Torture, a Collage: The Testimony of Prak Khan, S-21 Interrogator
Villain: (The Civil Parties)
With this chapter, the book moves from the midpoint of the trial to the closing arguments. The civil parties went first, with lawyers summarizing the testimony of a number of survivors and indirect victims during the trial. Of particular importance was the testimony of the four living survivors of S-21, Vann Nath, Bou Meng, Chum Mey, and Norng Chanphal, all of whom testified during one week at the midpoint of the trial. As the civil parties’ lawyers reminded the court during the closings, these men’s testimony, especially that of Vann Nath, undercut some of Duch’s key claims, including his claims that he rarely visited the prison and did not hear the screams of prisoners, even though he acknowledged visiting the prisoner artisan workshop on occasion. Bou Meng also testified that Duch once ordered another prisoner and Bou Meng to fight. Drawing on these narratives and the stories of indirect victims whose relatives had been killed at S-21, the civil party lawyers made it clear that they thought that Duch, even though he had spoken quite frequently, was not telling the full truth, only what there was already documentary evidence proving.
This chapter provides an overview of the prosecution’s arguments about Duch, whom they characterized as a zealot who fervently carried out orders. As opposed to being a cog in the machine, they argued, he displayed initiative. His handwriting, they reminded the court, was all over the documentary evidence. While this chapter, in keeping with the book’s ethnodramatic style, highlights the testimony of the prosecution, it also explores the production of juridical truth, which is calibrated to accord with a legal frame that matches evidence to components of the law, thereby suggesting criminality and a black-and-white decision of guilt. Behind the scenes, there is a flow of information, much of it on electronic databases, that drives the process.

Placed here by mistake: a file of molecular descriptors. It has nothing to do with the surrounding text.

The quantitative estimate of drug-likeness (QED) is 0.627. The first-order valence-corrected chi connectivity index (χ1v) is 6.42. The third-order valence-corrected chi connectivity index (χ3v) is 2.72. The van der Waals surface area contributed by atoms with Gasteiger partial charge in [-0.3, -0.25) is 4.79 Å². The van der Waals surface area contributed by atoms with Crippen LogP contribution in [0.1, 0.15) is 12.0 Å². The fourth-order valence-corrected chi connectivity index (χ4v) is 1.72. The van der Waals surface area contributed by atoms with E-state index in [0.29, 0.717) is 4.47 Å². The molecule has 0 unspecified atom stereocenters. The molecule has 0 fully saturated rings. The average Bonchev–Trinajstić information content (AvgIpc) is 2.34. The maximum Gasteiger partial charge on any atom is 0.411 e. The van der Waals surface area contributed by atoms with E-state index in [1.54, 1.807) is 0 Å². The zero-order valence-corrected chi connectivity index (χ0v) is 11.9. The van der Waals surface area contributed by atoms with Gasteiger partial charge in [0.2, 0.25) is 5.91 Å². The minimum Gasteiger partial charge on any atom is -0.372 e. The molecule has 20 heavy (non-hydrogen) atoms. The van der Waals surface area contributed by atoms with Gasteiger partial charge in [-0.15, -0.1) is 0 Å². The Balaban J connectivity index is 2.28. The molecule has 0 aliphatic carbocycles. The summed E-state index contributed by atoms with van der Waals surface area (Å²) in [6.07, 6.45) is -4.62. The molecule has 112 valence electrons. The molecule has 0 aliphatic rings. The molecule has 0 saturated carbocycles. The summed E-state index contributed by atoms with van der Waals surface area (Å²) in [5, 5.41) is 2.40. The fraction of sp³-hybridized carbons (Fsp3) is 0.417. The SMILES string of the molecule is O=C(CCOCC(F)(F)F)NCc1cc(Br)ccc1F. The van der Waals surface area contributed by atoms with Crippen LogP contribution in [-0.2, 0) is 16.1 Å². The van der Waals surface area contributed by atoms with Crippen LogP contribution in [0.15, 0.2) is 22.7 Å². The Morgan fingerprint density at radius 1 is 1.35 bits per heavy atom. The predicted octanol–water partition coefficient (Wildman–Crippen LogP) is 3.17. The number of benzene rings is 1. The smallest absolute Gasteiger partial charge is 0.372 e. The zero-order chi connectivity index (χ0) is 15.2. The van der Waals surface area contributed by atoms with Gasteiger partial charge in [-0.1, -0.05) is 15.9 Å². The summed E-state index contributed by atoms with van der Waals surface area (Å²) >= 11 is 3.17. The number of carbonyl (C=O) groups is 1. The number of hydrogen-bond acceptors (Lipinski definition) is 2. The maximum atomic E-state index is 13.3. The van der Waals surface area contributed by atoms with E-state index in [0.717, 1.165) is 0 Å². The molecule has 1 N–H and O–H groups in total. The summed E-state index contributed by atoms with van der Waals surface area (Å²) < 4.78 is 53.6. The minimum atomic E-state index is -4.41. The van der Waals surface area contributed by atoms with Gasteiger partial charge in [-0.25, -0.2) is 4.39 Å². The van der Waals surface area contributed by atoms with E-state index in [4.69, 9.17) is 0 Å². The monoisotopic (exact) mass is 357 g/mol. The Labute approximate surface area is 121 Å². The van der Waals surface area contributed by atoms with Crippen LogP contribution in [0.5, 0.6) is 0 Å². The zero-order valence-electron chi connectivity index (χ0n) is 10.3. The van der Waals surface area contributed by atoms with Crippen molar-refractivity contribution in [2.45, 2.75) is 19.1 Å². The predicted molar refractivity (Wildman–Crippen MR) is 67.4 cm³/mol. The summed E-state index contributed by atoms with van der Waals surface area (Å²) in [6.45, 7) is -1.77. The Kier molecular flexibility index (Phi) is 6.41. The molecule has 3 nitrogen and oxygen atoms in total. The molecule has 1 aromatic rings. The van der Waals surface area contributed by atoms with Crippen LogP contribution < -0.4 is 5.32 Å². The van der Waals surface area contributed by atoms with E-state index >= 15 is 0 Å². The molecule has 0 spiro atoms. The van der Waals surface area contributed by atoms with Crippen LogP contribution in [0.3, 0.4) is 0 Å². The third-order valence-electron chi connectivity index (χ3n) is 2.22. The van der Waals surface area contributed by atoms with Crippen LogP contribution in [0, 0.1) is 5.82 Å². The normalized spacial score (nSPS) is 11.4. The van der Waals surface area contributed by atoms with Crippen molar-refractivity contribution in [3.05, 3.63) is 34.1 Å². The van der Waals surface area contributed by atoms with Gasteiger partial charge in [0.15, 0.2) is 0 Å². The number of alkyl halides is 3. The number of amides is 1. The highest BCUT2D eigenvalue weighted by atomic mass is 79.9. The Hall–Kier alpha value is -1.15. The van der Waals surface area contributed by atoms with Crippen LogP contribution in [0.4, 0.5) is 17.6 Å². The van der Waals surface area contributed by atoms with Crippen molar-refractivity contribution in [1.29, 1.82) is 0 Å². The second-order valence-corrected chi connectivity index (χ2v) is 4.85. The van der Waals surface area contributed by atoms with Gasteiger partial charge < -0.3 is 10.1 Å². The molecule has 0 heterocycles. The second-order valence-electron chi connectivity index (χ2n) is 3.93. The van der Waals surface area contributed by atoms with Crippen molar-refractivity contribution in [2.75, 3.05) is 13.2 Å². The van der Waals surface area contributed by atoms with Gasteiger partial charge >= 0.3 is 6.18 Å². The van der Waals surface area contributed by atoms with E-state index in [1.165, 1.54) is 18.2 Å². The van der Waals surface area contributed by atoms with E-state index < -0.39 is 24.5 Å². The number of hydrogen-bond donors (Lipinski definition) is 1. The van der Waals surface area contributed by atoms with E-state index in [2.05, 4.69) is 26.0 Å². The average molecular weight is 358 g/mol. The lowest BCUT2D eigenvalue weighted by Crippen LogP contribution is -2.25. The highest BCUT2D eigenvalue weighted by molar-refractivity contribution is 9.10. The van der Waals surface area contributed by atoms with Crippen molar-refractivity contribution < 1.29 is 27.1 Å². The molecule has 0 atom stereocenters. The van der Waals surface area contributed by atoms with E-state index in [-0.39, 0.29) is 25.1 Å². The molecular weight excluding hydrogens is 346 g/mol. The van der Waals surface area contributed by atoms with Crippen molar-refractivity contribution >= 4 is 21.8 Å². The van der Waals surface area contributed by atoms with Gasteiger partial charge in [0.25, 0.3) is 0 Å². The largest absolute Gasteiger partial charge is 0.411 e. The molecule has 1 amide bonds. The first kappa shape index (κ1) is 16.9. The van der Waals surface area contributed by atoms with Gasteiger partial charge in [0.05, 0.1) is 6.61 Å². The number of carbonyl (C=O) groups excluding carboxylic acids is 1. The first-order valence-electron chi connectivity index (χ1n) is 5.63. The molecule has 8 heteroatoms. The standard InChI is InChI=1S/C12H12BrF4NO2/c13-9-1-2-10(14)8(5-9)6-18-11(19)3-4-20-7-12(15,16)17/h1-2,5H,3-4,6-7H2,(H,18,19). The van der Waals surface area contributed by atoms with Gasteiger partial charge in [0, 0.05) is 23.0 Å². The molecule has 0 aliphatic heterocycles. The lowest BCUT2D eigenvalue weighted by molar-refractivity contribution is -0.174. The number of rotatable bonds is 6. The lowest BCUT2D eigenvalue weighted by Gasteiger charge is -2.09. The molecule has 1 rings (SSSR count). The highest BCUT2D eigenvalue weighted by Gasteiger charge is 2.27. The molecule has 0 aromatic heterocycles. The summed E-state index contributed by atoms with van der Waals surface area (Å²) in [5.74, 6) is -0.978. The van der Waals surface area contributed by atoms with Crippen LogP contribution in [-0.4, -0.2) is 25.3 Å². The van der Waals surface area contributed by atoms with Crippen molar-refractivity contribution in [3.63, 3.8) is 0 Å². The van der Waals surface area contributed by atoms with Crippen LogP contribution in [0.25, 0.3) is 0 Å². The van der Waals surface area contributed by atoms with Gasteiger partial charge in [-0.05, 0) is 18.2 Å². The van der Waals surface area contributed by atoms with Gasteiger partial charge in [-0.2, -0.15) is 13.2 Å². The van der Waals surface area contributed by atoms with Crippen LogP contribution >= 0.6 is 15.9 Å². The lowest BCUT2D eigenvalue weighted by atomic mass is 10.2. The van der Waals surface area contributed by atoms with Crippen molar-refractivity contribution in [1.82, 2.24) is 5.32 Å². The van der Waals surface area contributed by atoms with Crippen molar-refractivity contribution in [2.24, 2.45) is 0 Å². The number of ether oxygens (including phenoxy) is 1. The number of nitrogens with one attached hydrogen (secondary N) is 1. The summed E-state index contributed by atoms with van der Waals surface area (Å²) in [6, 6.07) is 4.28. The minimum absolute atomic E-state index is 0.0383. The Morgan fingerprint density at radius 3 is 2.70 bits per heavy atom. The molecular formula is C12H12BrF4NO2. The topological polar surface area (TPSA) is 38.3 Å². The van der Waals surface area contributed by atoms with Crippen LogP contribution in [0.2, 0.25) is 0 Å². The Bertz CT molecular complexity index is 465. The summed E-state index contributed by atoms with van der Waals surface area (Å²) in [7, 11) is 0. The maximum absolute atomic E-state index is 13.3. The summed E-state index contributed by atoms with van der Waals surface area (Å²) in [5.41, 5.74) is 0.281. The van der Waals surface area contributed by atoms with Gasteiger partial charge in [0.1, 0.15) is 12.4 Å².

Before Duch’s lawyers presented their closing arguments, he delivered his own argument about his innocence, presented as a documentary “proof,” perhaps in keeping with his background as a mathematician. His lawyers then picked up on their argument that he had been a cog in the machine and a scapegoat, since, they said, he had not been a top leader. One of his lawyers, François Roux, also argued that the prosecution had missed an opportunity with history by seeking to portray Duch as a monster even though he sought to claim his humanity and hoped for dialogue and forgiveness, a claim many of the civil parties did not seem to believe. A critical divide emerged in the defense at this time, however, as Duch’s Cambodian lawyer seemed to argue for release, while his French lawyer argued for mitigation of the sentence. This produced a minor uproar at the end of the closings, with the civil parties and prosecution demanding that Duch’s defense make clear what he was arguing. After back-and-forth, Duch sided with his Cambodian lawyer, who told the court that Duch wanted to be acquitted. This undercut a key assumption for many observers of the trial—that Duch was cooperating in the hope of getting a reduced sentence. Suddenly everything had changed.
The Accused: (Trial Chamber Judgment)
This chapter examines the culminating act in the trial: the pronouncement of the verdict. Building on chapter 8, this chapter examines how a verdict is produced using a particular calibration/articulation of “fact” within the “thick frame” of law, a frame that, as the larger argument of this book suggests, edits out much. Illustrating the redactic, the chapter discusses some of the controversies that emerged immediately after the verdict (Duch was found guilty), including controversies over the potentially short length of his sentence and the denial of the applications that some of the civil parties who had been participating throughout the trial had submitted. The chapter also includes a discussion of the spatial matrix and symbolism of the court, including notions of “the dock” and “the well” and their connection to juridical power. Here, as before, the articulation-redaction dynamic echoes the dynamic that took place at S-21 and is more broadly part of our everyday ways of thinking (the banality of everyday thought).